While local participation in every economic sector is a “moral and political imperative,” foreign partners should not misconstrue the local content agenda as an attempt at nationalisation, Haruna Iddrisu, Minister for Trade and Industry has said.
Speaking at the opening of the fourth edition of the Local Content Conference and Exhibition of the Association of Ghana Industries, the minister said the country’s constitution and other laws do give assurances that the law of expropriation is not applicable in Ghana.
“So let me assure the business community that Ghana has no intention, whatsoever, to dilute Foreign Direct Investment or participation in our national ‘economy. What we are seeking is to build a solid and strong partnership between those foreign companies wanting to do business in Ghana and their local counterparts, in order that we derive the benefits and they also take advantage of local expertise and skill in the delivery of their business services,” the minister said.
The local content mantra gained currency with the emergence of the oil and gas industry, with government, through a local content policy, seeking majority participation for locals in all aspects of the oil and gas value-chain by2020.
Today, however, the idea has requirements for mining firms to moved beyond the oil and gas increase their use of Ghanaian industry; indeed, some have personnel and goods and wondered why for over a century, local content was never so emphasised in the mining sector.
The largely foreign dominated industry has, thus, come p with its own elaborate requirements for mining firms to increase their use of Ghanaian personnel and goods and services.
The minerals Commission says it has already approved the localisation plans for five mines involving three companies – Newmont, Golden Star Resourcesand Goldfields — which commit the companies to increase the use of Ghanaian personnel over time.
The Minerals and Mining General Regulation 2012, LI 2173 which came into force on June 15, 2012, enjoins mining firms to submit localisation plans to the commission detailing how they intend increasing their use of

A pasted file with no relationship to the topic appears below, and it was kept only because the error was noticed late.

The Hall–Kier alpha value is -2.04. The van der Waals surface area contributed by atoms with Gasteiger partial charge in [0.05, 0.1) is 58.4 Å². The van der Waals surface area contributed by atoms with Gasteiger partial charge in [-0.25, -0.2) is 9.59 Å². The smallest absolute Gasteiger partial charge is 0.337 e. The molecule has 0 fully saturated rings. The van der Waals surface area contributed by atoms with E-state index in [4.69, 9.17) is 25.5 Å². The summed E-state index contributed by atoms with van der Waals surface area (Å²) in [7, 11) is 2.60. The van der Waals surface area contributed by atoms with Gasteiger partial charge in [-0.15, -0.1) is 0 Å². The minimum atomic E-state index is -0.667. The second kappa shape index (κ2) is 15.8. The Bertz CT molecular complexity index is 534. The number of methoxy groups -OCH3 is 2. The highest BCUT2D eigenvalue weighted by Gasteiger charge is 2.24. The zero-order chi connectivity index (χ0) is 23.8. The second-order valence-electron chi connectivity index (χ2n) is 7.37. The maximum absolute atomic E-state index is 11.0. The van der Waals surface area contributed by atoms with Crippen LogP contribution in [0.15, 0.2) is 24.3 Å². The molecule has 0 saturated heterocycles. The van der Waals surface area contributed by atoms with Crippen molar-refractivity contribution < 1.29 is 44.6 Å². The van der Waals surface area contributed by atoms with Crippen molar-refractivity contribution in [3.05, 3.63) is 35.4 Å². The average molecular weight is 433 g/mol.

In terms of goods and services, the companies are required to submit a five-year procurement plan to the commission and in preparing the plan; the companies need take into consideration a local procurement list which the commission, from time to time, makes available. On the list are items which are deemed available locally in the right quality and quantity.
Companies that go ahead to import goods available locally pay full duty and in some casespenalties apply as well.
The AGI has, this year, expanded the scope of the conference from the oil and gas, energy and mining sectors to include the housing sector.
That sector Is equally emphasising. the use of locally available raw materials in building and construction.’ Indeed, government’s housing sector policy is to scale up the use of ideal raw materials from 30% to 60%by 2015. The sector minister, Collins Dauda, said at the opening of the AGI conference that government is prepared to give tax incentives to contractors who increase their use of local building materials.
The issue of capacity has often come up when the participation of locals in certain aspects of the economy is discussed, and the AGI president, Nana Owusu Afari, admits that local business people must measure up to global standards.
“I am afraid we will become irrelevant to the local content process and the global economy if we fail to work on our capacity now,” he said.
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